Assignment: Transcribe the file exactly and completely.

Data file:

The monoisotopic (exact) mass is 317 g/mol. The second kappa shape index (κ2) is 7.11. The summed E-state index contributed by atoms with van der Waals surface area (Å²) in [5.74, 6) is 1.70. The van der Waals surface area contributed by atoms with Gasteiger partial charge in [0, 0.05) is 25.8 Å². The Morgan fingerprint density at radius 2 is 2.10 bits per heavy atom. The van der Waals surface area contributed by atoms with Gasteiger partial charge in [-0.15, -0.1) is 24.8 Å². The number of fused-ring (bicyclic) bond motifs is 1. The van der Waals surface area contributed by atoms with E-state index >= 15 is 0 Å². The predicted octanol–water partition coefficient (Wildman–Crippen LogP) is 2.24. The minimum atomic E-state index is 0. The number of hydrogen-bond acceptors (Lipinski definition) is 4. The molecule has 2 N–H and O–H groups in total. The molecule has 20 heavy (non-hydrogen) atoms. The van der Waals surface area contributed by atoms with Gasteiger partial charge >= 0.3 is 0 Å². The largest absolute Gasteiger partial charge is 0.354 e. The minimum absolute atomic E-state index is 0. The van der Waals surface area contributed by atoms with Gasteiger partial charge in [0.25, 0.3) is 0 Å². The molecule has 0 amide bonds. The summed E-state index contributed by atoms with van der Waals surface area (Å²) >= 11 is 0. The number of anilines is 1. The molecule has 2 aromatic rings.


The monoisotopic (exact) mass is 317 g/mol. The second kappa shape index (κ2) is 7.11. The summed E-state index contributed by atoms with van der Waals surface area (Å²) in [5.74, 6) is 1.70. The van der Waals surface area contributed by atoms with Gasteiger partial charge in [0, 0.05) is 25.8 Å². The Morgan fingerprint density at radius 2 is 2.10 bits per heavy atom. The van der Waals surface area contributed by atoms with Gasteiger partial charge in [-0.15, -0.1) is 24.8 Å². The number of fused-ring (bicyclic) bond motifs is 1. The van der Waals surface area contributed by atoms with E-state index >= 15 is 0 Å². The predicted octanol–water partition coefficient (Wildman–Crippen LogP) is 2.24. The minimum atomic E-state index is 0. The number of hydrogen-bond acceptors (Lipinski definition) is 4. The molecule has 2 N–H and O–H groups in total. The molecule has 20 heavy (non-hydrogen) atoms. The van der Waals surface area contributed by atoms with Gasteiger partial charge >= 0.3 is 0 Å². The largest absolute Gasteiger partial charge is 0.354 e. The minimum absolute atomic E-state index is 0. The van der Waals surface area contributed by atoms with Gasteiger partial charge in [0.25, 0.3) is 0 Å². The molecule has 0 amide bonds. The summed E-state index contributed by atoms with van der Waals surface area (Å²) >= 11 is 0. The number of anilines is 1. The molecule has 2 aromatic rings.